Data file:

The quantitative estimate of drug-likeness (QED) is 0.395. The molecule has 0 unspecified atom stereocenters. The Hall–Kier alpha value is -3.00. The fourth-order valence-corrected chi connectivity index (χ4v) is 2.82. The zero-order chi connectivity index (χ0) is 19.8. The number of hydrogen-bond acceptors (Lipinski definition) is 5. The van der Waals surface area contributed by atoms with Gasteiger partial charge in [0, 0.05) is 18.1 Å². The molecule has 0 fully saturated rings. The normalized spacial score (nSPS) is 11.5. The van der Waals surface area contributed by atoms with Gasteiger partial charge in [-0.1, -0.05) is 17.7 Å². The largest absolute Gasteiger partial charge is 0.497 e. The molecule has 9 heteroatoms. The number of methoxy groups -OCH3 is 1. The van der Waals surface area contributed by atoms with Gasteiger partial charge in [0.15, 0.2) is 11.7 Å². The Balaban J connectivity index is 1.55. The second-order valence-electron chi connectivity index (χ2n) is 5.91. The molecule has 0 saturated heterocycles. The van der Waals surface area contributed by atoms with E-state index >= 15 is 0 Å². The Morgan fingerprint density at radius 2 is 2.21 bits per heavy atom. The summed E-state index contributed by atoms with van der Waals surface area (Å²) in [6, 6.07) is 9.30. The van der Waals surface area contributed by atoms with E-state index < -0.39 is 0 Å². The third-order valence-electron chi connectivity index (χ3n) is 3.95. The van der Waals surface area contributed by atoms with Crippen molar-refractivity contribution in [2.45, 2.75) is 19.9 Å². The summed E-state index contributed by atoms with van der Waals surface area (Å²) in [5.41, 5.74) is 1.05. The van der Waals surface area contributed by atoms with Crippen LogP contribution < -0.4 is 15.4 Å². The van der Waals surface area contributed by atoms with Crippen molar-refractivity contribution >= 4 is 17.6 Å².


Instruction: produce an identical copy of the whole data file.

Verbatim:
The quantitative estimate of drug-likeness (QED) is 0.395. The molecule has 0 unspecified atom stereocenters. The Hall–Kier alpha value is -3.00. The fourth-order valence-corrected chi connectivity index (χ4v) is 2.82. The zero-order chi connectivity index (χ0) is 19.8. The number of hydrogen-bond acceptors (Lipinski definition) is 5. The van der Waals surface area contributed by atoms with Gasteiger partial charge in [0, 0.05) is 18.1 Å². The molecule has 0 fully saturated rings. The normalized spacial score (nSPS) is 11.5. The van der Waals surface area contributed by atoms with Gasteiger partial charge in [-0.1, -0.05) is 17.7 Å². The largest absolute Gasteiger partial charge is 0.497 e. The molecule has 9 heteroatoms. The number of methoxy groups -OCH3 is 1. The van der Waals surface area contributed by atoms with Gasteiger partial charge in [0.15, 0.2) is 11.7 Å². The Balaban J connectivity index is 1.55. The second-order valence-electron chi connectivity index (χ2n) is 5.91. The molecule has 0 saturated heterocycles. The van der Waals surface area contributed by atoms with E-state index >= 15 is 0 Å². The Morgan fingerprint density at radius 2 is 2.21 bits per heavy atom. The summed E-state index contributed by atoms with van der Waals surface area (Å²) in [6, 6.07) is 9.30. The van der Waals surface area contributed by atoms with E-state index < -0.39 is 0 Å². The third-order valence-electron chi connectivity index (χ3n) is 3.95. The van der Waals surface area contributed by atoms with Crippen molar-refractivity contribution in [2.45, 2.75) is 19.9 Å². The summed E-state index contributed by atoms with van der Waals surface area (Å²) in [5.41, 5.74) is 1.05. The van der Waals surface area contributed by atoms with Crippen LogP contribution < -0.4 is 15.4 Å². The van der Waals surface area contributed by atoms with Crippen molar-refractivity contribution >= 4 is 17.6 Å².